Now fashion also wants a say. For the last two seasons, Western designers have been lauded for their inclusion of the hijab and veil on runways, but should we – hijabi women – be celebrating? “As a woman who wears a veil, I want to be excited about these changes, but I’m hesitant,” says Heba Jalloul, a Lebanese-American modest fashion blogger. “Muslim women launched the modest fashion industry and we are purposefully being left out.”
She’s right. The looks being touted on runways are little more than a recycling of styling trends that Muslim women from around the globe have perfected and passed over. Large-brimmed hats and chiffon veils, as seen at the Marc Jacobs FW18 show are staple looks throughout the Middle East and modest fashion blogs around the world. The fitted hijab paired with a sleeveless dress and leggings in Chromat’s FW18 line can even been seen in school playgrounds, having been worn by teenage Muslim girls for years.
Jalloul’s biggest concern with runway hijabs and veils is the language that’s being used and the choice of models. While hijab “inspired” looks were consistent through SS18 and FW18, not a single designer referred to the garment as a hijab or referenced Muslim women at all. “Where was Halima Aden at Gucci’s show?” asks Jalloul. “Gucci could have had an actual Muslim woman walk its show in a hijab, but didn’t.” The Marc Jacobs show was no different. “It featured women wearing hijabs, yet the word hijab was never used,” says Jalloul. “It’s almost like they are trying to erase us.” The modest fashion industry was pushed into popularity almost exclusively by Muslim women. We created our own market, forecasted our own trends, and launched successful companies. Through social media apps and blogs, we pioneered so much momentum that some of the most significant fashion houses were forced to recognize us and our veils.
The sudden surge of hijab-wearing models argues that the commodification of the hijab benefits Muslim women. Five years ago, it was unheard of for a modeling agency to hire a hijabi model on the basis of it being too difficult to cast someone who abides by a strict religious dress code. Yet this year alone, hijabi models have walked for some of the biggest names in fashion – a development that would not have been possible without hijabs entering main- stream fashion. Earlier this year, Shahira Yusuf became the first hijab-wearing model signed by Storm Management, followed by Ikram Abdi Omar.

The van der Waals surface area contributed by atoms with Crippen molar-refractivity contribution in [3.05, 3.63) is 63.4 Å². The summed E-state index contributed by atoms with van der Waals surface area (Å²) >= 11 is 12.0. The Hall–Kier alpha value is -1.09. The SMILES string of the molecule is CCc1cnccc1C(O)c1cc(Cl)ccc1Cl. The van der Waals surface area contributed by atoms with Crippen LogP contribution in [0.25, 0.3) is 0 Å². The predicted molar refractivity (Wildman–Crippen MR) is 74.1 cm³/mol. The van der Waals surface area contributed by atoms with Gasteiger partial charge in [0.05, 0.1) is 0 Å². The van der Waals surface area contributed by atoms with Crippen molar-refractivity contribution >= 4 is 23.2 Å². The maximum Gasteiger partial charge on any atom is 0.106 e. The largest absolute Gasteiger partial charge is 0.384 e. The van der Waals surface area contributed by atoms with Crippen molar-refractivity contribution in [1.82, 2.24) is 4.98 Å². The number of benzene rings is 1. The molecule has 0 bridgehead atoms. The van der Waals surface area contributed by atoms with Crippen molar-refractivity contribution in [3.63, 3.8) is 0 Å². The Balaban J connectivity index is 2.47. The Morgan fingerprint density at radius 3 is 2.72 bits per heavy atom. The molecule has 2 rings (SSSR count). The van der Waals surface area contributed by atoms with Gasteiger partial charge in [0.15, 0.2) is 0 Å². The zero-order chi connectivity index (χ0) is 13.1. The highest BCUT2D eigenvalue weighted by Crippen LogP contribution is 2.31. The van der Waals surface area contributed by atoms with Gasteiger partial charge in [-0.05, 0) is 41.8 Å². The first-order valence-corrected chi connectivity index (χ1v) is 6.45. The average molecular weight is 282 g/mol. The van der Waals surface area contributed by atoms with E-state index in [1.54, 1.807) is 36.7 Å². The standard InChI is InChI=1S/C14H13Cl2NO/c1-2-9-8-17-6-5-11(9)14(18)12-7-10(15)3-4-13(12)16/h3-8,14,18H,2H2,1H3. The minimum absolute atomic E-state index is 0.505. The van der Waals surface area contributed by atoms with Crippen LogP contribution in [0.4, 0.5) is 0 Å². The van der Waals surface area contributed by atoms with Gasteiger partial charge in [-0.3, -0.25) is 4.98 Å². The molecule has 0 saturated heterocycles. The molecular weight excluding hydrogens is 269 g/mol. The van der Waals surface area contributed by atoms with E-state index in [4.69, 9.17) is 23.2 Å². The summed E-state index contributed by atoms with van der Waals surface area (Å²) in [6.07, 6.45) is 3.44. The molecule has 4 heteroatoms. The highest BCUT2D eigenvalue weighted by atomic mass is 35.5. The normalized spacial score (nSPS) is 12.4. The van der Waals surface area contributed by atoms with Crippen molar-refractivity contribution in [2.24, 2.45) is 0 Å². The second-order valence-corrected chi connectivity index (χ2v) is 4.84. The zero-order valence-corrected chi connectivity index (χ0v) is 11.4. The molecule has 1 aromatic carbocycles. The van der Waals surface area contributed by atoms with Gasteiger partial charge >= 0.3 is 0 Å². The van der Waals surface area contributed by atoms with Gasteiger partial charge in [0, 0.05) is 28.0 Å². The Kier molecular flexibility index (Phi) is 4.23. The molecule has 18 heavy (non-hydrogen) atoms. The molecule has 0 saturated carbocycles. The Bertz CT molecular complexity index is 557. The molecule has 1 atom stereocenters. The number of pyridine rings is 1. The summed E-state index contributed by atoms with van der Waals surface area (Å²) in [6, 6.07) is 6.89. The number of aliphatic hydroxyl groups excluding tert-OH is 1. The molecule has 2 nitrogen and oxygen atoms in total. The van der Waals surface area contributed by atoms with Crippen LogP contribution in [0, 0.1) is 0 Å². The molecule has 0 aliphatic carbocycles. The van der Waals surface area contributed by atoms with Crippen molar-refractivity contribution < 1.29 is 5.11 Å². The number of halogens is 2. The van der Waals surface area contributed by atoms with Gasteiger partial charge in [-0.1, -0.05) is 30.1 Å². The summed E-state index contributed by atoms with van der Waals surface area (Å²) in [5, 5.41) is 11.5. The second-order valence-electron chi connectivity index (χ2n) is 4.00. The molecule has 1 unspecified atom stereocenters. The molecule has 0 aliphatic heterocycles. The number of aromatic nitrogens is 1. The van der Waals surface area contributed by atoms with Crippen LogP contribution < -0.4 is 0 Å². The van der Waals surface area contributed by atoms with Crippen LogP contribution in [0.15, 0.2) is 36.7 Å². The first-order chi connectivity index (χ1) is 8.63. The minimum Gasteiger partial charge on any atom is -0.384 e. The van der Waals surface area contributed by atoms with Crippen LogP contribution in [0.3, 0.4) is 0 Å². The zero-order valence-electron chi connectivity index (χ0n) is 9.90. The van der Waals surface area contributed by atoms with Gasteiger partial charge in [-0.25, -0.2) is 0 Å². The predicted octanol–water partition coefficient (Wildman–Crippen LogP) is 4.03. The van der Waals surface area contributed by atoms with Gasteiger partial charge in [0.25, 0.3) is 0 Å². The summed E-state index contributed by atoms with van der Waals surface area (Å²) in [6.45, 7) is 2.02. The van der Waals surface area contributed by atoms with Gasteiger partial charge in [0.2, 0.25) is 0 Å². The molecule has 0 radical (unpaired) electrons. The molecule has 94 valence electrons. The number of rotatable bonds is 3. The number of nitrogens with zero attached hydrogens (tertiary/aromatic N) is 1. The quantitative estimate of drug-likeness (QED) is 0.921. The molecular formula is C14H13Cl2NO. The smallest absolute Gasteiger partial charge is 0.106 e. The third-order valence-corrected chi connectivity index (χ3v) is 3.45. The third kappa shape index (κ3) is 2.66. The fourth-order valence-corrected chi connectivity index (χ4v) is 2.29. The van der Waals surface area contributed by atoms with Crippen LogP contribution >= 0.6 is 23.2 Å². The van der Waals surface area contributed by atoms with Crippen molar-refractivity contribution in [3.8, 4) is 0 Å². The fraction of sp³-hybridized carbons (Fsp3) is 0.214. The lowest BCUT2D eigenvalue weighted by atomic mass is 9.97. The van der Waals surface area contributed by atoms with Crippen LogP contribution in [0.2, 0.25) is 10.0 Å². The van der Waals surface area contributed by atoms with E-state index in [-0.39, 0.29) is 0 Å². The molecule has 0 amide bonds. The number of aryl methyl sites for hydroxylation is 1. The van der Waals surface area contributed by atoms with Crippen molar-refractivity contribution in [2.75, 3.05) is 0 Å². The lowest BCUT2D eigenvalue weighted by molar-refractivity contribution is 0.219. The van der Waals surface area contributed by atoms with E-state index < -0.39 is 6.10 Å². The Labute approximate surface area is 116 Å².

In 2017, Aden, the current sweetheart of fashion, made history as the first hijab-wearing Muslim woman to walk in New York Fashion Week at Yeezy Season 5. She continued to shatter glass ceilings when she graced the covers of Vogue around the world – Vogue Arabia’s June 2017 issue, British Vogue May 2018, and Teen Vogue July 2018. Should Muslim women be grateful for a seat at the table they originally built? While the buzz around the hijab on runways is helping normalize public opinion of the garment, the high-fashion industry has a responsibility to do more for the women behind the veil: love Muslim women in the same manner that it loves their style. Should the hijab ever be considered fashion? The answer is yes. Women’s garments will always be looked at through the lens of fashion and politics.
I held my breath for parts of the Gucci show. But then I stopped. Twenty-something-year-old me was irritated, but 12-year-old me would have seen a world of opportunity. We all need to know that dreams are possible. Seeing the hijab and veil celebrated – regardless of by who – does exactly that.
Story by Vogue